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Jordan matters — India and the Hashemite Kingdom

Feb 19,2018 - Last updated at Feb 19,2018

His Majesty King Abdullah will go on his second state visit to India at the end of February following the visit of Indian Prime Minister Narendra Modi earlier this month to Jordan en route to Palestine.

King Abdullah visited India in 2006 when Jordan veered more towards enriching and expanding bilateral ties. However, there was a lull and a hiatus in high-level reciprocal visits from India.

Until 2015, no Indian head of state visited Jordan in the 65 years of diplomatic relations. Former Indian vice president Krishna Kant visited Jordan in 1999 for the funeral of His Majesty the late King Hussein, former prime minister Rajiv Gandhi paid a brief visit in 1988, but no exclusive bilateral visit by an Indian foreign minister took place.

The joint commission had not met for nine years; this is what I told former president Pranab Mukherjee when I made my courtesy call in 2014 before departing to Amman, as he congratulated me for being posted to “a very important and geo-strategic” country in the region. I had no doubt about that. President Mukherjee visited Jordan in October 2015, thus breaking the jinx.

Earlier, Prime Minister Narendra Modi met King Abdullah in New York on the sidelines of the United Nations General Assembly and counter-terrorism summit. Both developed a great liking for one another and decided the core areas of collaboration are being security and intelligence, defence, trade and investment. Counterterrorism was an obvious choice since both suffer from it and are at the forefront of the fight against extremism and terrorism.

New mechanisms for closer intelligence exchange and cooperation in de-radicalisation were instituted. King Abdullah invited India to be part of the Aqaba Meetings against terrorism and radicalisation, and we have actively participated in the event. The joint commission has already met twice, and the foreign ministers have visited. In addition, a $100-million line of credit was announced.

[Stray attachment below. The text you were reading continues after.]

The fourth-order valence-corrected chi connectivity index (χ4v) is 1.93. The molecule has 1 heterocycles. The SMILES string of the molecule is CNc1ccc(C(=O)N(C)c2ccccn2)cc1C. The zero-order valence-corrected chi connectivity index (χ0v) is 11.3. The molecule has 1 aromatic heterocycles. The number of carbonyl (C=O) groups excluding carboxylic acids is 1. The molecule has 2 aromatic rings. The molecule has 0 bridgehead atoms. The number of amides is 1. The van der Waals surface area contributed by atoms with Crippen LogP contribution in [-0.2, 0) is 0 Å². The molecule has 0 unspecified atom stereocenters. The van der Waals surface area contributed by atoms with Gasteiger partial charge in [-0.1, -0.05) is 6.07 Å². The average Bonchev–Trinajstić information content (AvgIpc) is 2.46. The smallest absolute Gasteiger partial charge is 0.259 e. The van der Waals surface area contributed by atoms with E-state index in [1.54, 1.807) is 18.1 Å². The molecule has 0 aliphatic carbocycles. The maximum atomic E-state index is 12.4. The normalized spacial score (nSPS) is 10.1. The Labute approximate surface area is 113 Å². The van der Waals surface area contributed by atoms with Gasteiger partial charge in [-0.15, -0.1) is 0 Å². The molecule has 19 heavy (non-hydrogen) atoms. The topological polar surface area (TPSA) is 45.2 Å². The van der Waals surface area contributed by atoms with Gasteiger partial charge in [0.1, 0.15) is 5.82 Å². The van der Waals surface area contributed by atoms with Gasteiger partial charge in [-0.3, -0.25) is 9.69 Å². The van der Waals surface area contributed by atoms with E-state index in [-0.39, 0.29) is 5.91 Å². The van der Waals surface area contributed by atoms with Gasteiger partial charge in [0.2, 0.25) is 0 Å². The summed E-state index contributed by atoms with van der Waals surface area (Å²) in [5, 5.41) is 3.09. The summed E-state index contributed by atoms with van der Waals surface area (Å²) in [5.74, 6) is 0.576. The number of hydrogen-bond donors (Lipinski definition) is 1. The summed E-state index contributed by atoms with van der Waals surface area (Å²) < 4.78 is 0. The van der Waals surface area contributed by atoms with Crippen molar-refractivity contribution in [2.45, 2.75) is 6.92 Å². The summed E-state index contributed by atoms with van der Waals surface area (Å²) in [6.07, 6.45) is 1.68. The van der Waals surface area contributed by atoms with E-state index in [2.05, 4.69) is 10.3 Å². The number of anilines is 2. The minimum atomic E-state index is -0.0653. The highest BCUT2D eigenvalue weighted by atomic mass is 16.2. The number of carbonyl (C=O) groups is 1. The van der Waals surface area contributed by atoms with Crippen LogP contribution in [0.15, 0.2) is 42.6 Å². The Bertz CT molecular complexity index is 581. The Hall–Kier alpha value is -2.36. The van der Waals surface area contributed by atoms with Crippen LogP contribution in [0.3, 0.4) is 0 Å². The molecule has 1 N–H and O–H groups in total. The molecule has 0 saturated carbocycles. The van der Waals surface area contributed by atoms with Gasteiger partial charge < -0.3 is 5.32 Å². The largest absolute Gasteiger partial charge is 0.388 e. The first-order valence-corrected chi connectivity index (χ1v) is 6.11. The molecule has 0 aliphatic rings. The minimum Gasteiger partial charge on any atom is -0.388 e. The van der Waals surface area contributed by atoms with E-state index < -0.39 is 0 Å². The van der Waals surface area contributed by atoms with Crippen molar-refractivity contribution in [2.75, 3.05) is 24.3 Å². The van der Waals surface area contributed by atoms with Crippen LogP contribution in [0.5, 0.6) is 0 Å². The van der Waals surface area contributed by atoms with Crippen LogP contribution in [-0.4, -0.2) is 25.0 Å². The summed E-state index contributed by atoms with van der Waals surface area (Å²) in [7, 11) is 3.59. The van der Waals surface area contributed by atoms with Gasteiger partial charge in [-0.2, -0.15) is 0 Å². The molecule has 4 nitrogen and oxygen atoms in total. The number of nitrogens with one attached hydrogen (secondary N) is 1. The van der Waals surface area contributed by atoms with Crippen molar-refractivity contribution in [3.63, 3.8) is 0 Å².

Since 1947, when Jordan and India signed an agreement on cooperation after independence, India has become Jordan’s third largest trade and investment partner and the largest market for the Kingdom’s phosphate and potash industries.

With an investment volume worth $860 million, the Indian Farmers Fertiliser Cooperative Limited and the Jordan Phosphates Mining Company created the Jordanian Indian Fertilisers Company — a flagship joint venture for producing phosphoric acid. 

The famous Abdoun bridge in Amman by Larsen & Toubro, the rock phosphate terminal by Afcons Infrastructure Limited in Aqaba, and more than 20 textile units owned by Indians in special economic zones stand testimony to India’s continued interest in Jordanian opportunities.

King Abdullah may pitch for Indian investments in the fields of infrastructure, energy, automotive, ICT, pharmaceutical research and development, higher education and a prospective opportunity in the reconstruction of Iraq and Syria at the India-Jordan Business Forum.

From our perspective, since Jordan has one of the largest deposits of oil shale, it would be desirable to initiate a serious dialogue for future exploration. We should have a long-term agreement for supply of Jordanian phosphate and other minerals to cater to our agricultural requirements. Thus, Jordan can easily play a significant role in our food and energy security.

Jordan is keen on attracting Indian tourists as well as Bollywood to its historic and religious sites, where yoga is already very popular. Jordan grants Indians an entry-upon-arrival visa, while India also offers Jordanians an e-visa. Direct flights will boost tourism.

During this visit, we may witness an institutionalisation of defence cooperation and signing of several agreements in media cooperation, upgrading of trade and investment targets, diplomatic visa-free travel, etc.

The King might also visit higher institutes of technology, apart from directly meeting business leaders. While India provides capacity building assistance under the Indian Technical and Economic Cooperation Programme, it might consider setting up a centre of excellence in Jordan.

For us, Jordan could be a reliable partner in counterterrorism and de-radicalisation efforts, a preferential gateway for our trade, services and investment to the Western and Arab markets.

King Abdullah appreciates India’s civilisation, vision for development and progress, as well as a principled foreign policy stand, especially on the Palestine issue. The two sides are on the same page on most international issues that impact our region.


The writer contributed this article to The Jordan Times. He is the former ambassador of India to Jordan, Libya and Malta

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